Fog catchers pull water from air in Chile’s dry fields. by Aleszu Bajak via new scientist
WHERE the cold waters of the Humboldt current meet the dry hot air along northern Chile, a thick fog rises up off the Pacific and is blown inland over the arid coast. On these barren steppes just south of the Atacama desert lies a lush forest where trees suck moisture from the fog.
A new team from Chile and the Massachusetts Institute of Technology is mimicking these natural fog catchers to provide water for drinking and crop irrigation in this parched region.
Water scarcity is a serious problem near the small city of Ovalle where smallholder farmers grow grapes, avocados and artichokes. Dwindling reservoirs and falling water tables have forced the region’s agricultural communities to ration water. That’s where fog-catching technology could help.
In November, a team of engineers and a geographer climbed a hillside near Ovalle to install what looks like a small square billboard (see photo). Stretched taut between two posts is a metre-square stainless steel mesh above a gutter that empties out into a plastic drum. Similar prototypes allow gravity to feed the collected water into irrigation ponds. Farmers in this part of Chile have already used fog-harvested water to irrigate their crops. Scaled up, they could help people in the area battle the effects of climate change.
But catching fog with mesh is no simple task. If too much water is trapped inside the fibres, the mesh won’t drain, like a waterlogged pair of jeans. If the holes are too large, wind will blow the droplets through. Mesh clogging and droplet blow-through hinder the efficiency of the typical mesh used in more basic fog catchers. Various fog catchers have been in use for decades, but the new design takes them to another level, says MIT’s Gareth McKinley.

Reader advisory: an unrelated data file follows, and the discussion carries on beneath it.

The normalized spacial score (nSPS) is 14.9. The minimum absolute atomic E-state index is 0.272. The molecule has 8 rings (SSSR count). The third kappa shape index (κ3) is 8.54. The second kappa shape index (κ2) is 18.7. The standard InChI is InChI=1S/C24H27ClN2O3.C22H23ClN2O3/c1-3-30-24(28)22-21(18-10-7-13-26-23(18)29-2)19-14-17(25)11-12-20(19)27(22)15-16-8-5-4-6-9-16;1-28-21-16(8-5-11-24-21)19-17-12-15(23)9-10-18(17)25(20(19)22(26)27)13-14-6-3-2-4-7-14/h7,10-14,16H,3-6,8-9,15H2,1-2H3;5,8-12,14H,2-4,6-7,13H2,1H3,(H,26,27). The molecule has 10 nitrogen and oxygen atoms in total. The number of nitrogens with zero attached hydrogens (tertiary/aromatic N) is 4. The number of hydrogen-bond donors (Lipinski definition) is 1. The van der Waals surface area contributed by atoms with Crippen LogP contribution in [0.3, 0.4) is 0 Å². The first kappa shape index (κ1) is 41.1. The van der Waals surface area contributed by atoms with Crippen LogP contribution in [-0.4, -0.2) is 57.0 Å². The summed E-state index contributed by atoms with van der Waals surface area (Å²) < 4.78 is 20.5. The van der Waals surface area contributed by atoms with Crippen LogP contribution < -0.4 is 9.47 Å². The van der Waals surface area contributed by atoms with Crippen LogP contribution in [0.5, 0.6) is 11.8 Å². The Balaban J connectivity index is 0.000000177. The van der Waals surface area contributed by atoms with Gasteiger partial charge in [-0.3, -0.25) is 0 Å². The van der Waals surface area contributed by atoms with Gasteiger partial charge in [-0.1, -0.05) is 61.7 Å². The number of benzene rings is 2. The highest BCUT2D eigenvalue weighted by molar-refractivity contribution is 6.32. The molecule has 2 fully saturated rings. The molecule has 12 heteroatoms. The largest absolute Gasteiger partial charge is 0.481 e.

“Our coated mesh was five times as efficient at collecting fog as the mesh currently used,” McKinley says. He and his colleagues optimised the mesh hole size and hydrophobic coating to maximise the efficiency of their device’s fog collection. Fog catchers generally catch less than 5 litres of water per square metre of mesh per day, depending on wind speed and the water content of the fog as well as other factors. McKinley’s design captured 12 litres per square metre per day.
Richard LeBoeuf and his students at the University of Los Andes in Chile’s capital Santiago have designed a probe that can measure the moisture content and velocity of the fog in hopes of inferring its prevailing direction. They linked a series of these probes to a laptop and beamed the data over broadband wireless back to LeBoeuf’s office 400 kilometres away. The networked probe system, dubbed FogFinder, was a finalist in Vodaphone’s 2014 Wireless Innovation competition last month.
The next step would be to fit the fog catchers with mechanisms that let them spin in the wind, like turbines.”We are trying to move out of the artisanal phase and into the industrial phase,” says team member Pilar Cereceda, a geographer at the Pontifical Catholic University of Chile, who has been studying site selection for decades, and drumming up local interest in fog catchers.
Cereceda’s group and others – like a Canadian company called FogQuest – have set up prototypes across northern Chile. Most employ the Raschel net, which is less efficient than the new material. Similar projects have been providing water for local people in Nepal, Guatemala, Morocco and Ethiopia.
With the right government incentives, the technology could take off, says Cereceda.
“You could imagine fog catchers like wind farms, 20 or 100 of them up on a hillside,” agrees McKinley. “Anywhere you can build a billboard or a cell tower on a hillside, you should build a fog catcher. They’re modular, they’re scalable and you don’t need to plug them into the grid. Nature does all the work.”